We move on now to the north arcade dated c14 which opened up the wall into the north aisle. There has been much alteration in this area over the years. The box pews were here, also the old organ and the present organ which is now in the chancel. The central north window, known as the Eginton window, shows fragments of mixed glass mostly by Francis Eginton who worked from 1780/1790. A very interesting window.


The right hand window in the north wall and the small window to the east of it, above the organ, were replaced by the present ones in December 1999, being subscribed to by parishioners to celebrate the Millennium. They are made from fragments from other windows which had been removed in previous centuries. The children’s altar is where the organ was sited.


Mounted on the wall by the south west window is the Charities Board. We believe that this was mounted on the south wall and during the restoration in the 1870s it was removed and put in the belfry which was at that time at ground level. The belfry was put back to its original position in 1985, which was its position in 1860. Consequently, the Charities Board had to be moved as space did not allow it to remain there.   Up until 1850 there was a children’s gallery joined on to the old high floor of the belfry and it protruded over the west end of the nave. Possible location for the support structure can be seen on the wall.


The tower was added in the c15 in the perpendicular style. It is a particularly fine tower and was restored in 1890 at a cost of £500. There have been restorations since that date, the last one being in 1977.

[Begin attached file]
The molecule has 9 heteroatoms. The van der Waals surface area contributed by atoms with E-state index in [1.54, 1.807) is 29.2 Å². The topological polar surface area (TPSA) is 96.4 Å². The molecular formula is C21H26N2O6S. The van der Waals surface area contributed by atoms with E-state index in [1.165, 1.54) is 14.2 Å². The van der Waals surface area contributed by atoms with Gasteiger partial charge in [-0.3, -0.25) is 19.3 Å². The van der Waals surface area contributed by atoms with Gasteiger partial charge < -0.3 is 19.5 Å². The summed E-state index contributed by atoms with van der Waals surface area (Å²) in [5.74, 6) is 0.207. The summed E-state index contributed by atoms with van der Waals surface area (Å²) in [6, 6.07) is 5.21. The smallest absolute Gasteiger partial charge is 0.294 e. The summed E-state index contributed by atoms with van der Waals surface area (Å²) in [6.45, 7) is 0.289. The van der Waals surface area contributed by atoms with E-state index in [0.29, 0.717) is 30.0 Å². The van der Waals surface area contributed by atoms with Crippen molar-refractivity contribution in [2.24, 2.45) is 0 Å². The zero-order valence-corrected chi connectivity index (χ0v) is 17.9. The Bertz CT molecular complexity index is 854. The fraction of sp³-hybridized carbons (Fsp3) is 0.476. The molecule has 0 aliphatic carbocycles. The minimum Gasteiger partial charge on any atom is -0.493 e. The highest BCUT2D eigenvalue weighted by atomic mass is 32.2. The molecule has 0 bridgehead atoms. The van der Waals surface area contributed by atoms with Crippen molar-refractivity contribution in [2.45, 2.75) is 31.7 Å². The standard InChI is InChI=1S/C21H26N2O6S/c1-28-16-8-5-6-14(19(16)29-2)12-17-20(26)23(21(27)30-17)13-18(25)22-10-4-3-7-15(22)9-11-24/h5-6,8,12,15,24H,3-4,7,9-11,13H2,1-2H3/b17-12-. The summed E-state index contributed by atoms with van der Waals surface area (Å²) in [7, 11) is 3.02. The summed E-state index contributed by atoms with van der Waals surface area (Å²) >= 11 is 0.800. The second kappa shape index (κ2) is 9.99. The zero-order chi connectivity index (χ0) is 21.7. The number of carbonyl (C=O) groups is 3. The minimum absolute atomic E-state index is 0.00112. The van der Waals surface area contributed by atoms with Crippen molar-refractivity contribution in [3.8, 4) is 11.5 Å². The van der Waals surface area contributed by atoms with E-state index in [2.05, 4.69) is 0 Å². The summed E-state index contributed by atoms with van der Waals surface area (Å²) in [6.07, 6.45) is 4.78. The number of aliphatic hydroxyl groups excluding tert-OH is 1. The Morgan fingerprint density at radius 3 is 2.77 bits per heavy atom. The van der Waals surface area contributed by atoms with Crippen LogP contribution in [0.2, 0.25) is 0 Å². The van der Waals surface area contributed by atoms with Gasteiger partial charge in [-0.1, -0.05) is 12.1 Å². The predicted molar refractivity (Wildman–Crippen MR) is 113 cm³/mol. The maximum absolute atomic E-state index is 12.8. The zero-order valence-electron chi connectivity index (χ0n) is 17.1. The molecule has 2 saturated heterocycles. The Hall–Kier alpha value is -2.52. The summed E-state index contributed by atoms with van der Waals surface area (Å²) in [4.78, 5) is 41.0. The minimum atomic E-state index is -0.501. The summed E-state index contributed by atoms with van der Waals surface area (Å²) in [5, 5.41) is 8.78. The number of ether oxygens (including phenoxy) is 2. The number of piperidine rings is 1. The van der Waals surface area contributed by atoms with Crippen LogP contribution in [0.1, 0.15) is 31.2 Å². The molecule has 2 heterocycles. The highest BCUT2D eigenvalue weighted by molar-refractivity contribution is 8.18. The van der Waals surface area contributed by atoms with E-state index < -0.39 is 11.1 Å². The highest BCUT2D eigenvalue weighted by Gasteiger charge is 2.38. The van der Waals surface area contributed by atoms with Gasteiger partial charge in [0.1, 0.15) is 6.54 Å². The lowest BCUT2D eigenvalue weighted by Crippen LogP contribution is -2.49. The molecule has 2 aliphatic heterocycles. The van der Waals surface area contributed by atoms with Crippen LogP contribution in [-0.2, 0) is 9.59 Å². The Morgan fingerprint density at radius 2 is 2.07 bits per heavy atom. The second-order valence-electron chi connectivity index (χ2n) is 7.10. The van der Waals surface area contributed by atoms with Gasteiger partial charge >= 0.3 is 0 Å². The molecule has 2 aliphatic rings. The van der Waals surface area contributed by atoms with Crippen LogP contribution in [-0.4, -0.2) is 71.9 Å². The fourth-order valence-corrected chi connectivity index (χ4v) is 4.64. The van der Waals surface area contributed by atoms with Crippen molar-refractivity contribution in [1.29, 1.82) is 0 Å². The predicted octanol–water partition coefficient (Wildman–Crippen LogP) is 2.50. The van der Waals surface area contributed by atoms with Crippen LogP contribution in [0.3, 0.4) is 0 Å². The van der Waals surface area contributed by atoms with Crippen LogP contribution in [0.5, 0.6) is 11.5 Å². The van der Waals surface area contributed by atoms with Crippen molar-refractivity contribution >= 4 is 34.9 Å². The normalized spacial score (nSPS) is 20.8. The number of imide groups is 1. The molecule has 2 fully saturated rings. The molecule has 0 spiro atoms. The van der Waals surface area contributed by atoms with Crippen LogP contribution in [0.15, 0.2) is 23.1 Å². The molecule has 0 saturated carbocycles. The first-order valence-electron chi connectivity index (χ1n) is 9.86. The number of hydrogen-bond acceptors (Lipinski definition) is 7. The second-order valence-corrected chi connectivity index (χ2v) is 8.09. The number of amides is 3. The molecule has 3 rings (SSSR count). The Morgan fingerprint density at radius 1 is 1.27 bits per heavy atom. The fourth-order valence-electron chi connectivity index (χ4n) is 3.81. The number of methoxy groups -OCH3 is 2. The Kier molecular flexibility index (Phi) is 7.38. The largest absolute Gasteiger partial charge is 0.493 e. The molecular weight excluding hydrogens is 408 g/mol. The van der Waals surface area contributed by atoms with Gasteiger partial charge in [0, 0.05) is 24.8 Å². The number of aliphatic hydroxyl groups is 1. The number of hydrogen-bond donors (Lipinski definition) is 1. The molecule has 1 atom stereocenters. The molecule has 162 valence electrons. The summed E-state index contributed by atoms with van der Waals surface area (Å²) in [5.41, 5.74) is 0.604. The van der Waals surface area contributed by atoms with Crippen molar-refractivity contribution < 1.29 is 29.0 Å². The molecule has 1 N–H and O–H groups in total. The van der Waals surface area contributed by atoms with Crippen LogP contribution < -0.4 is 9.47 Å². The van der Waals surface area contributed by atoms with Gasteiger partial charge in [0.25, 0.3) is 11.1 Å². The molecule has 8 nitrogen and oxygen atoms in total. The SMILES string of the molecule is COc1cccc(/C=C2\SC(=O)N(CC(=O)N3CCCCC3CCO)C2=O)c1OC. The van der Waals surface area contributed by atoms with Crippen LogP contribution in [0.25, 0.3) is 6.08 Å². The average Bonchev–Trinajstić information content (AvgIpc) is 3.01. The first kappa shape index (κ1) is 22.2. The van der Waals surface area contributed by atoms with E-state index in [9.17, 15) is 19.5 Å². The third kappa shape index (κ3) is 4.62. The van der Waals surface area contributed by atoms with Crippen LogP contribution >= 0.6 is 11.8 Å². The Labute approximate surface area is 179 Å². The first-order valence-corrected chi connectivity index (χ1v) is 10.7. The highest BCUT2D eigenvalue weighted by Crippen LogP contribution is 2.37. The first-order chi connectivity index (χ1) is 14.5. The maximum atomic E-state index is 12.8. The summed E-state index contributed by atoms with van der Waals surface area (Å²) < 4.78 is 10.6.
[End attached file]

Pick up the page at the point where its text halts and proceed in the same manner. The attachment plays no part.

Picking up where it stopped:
The clock, originally with one dial, now has three dials and was made by John Smith of Derby who has serviced it ever since. It was converted to electricity in the 1990s and so we do not now need a clock winder!   In John Smith’s estimate of 1898 they offered to ‘form a first class clock which would keep accurate time and which we guarantee to maintain perfect accurate time with less variations than 15seconds per month’. This guarantee still stands.


The bells: The tower houses six bells and they are regularly rung.   The earliest documentary we have is that there were 4 bells in 1553, and between that date and 1705 a fifth bell was added. In 1937 the six bells were recast and rehung by John Taylor of Loughborough and the following are the inscriptions :-

Treble 27″.   ‘Arthur Lane gave me. Gloria in excelsis.

August 28 1892′

2nd bell 30″   ‘Praise ye the Lord’

3rd bell 32″    ‘Joseph Smith in Edgbaston made me’

4th bell 33″    ‘To the Church I call both great and small’.

5th bell 38″    ‘Michael Lycett, Richard Marshall,

Churchwardens’ .

Tenor Bell      ‘John Newton Esq., chief cause of making

me’ .


Patronage of King’s Bromley All Saints Church.

King’s Bromley was a peculiar, the meaning of which is:-

‘A parish or church exempt from the jurisdiction of the Archdeacon or bishop in whose diocese it lay’.

It is recorded that in 1563 a chapel appropriate to the prebend of Alrewas and subject to his peculiar jurisdiction. Down to 1836 the appointment of the Vicar of King’s Bromley was in the hands of the Prebend of Alrewas, and for many years the Vicar of King’s Bromley was Sacrist of the Cathedral.

To the patron of a parish belongs the important privilege of appointing the Vicar or Rector.


There is so much more history concerning our church, but we hope you have enjoyed looking round our lovely old building and what it means to us today.


June 1998, revised November 2000.                                e. & o.e.